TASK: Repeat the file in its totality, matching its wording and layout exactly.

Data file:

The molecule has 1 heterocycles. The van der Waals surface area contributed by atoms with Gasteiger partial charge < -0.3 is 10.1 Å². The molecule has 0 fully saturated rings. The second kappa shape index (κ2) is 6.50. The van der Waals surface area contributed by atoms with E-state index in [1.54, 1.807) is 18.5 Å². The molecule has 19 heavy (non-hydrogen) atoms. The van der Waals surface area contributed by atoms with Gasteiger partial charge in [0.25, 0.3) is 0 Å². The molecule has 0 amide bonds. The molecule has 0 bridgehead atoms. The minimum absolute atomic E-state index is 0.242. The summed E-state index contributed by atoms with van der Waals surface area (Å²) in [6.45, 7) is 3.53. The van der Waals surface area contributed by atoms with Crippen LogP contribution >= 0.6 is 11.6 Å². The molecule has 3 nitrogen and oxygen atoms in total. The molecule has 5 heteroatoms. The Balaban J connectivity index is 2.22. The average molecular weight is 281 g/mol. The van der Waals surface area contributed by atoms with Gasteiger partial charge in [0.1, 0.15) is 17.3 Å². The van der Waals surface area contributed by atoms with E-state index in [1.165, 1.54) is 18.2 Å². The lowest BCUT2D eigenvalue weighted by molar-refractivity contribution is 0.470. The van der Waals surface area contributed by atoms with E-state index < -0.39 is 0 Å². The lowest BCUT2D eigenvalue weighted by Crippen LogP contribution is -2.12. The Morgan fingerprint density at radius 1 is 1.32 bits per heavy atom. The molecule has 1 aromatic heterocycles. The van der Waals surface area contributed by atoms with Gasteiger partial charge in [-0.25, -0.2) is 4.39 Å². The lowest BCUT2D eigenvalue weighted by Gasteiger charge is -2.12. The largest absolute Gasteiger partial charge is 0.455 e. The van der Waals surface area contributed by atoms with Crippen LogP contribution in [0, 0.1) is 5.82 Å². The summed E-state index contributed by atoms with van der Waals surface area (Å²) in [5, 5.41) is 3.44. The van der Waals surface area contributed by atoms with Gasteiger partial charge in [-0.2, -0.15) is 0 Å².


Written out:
The molecule has 1 heterocycles. The van der Waals surface area contributed by atoms with Gasteiger partial charge < -0.3 is 10.1 Å². The molecule has 0 fully saturated rings. The second kappa shape index (κ2) is 6.50. The van der Waals surface area contributed by atoms with E-state index in [1.54, 1.807) is 18.5 Å². The molecule has 19 heavy (non-hydrogen) atoms. The van der Waals surface area contributed by atoms with Gasteiger partial charge in [0.25, 0.3) is 0 Å². The molecule has 0 amide bonds. The molecule has 0 bridgehead atoms. The minimum absolute atomic E-state index is 0.242. The summed E-state index contributed by atoms with van der Waals surface area (Å²) in [6.45, 7) is 3.53. The van der Waals surface area contributed by atoms with Crippen LogP contribution >= 0.6 is 11.6 Å². The molecule has 3 nitrogen and oxygen atoms in total. The molecule has 5 heteroatoms. The Balaban J connectivity index is 2.22. The average molecular weight is 281 g/mol. The van der Waals surface area contributed by atoms with Gasteiger partial charge in [0.1, 0.15) is 17.3 Å². The van der Waals surface area contributed by atoms with E-state index in [1.165, 1.54) is 18.2 Å². The lowest BCUT2D eigenvalue weighted by molar-refractivity contribution is 0.470. The van der Waals surface area contributed by atoms with E-state index < -0.39 is 0 Å². The lowest BCUT2D eigenvalue weighted by Crippen LogP contribution is -2.12. The Morgan fingerprint density at radius 1 is 1.32 bits per heavy atom. The molecule has 1 aromatic heterocycles. The van der Waals surface area contributed by atoms with Gasteiger partial charge in [-0.25, -0.2) is 4.39 Å². The lowest BCUT2D eigenvalue weighted by Gasteiger charge is -2.12. The largest absolute Gasteiger partial charge is 0.455 e. The van der Waals surface area contributed by atoms with Crippen LogP contribution in [0, 0.1) is 5.82 Å². The summed E-state index contributed by atoms with van der Waals surface area (Å²) in [5, 5.41) is 3.44. The van der Waals surface area contributed by atoms with Gasteiger partial charge in [-0.2, -0.15) is 0 Å².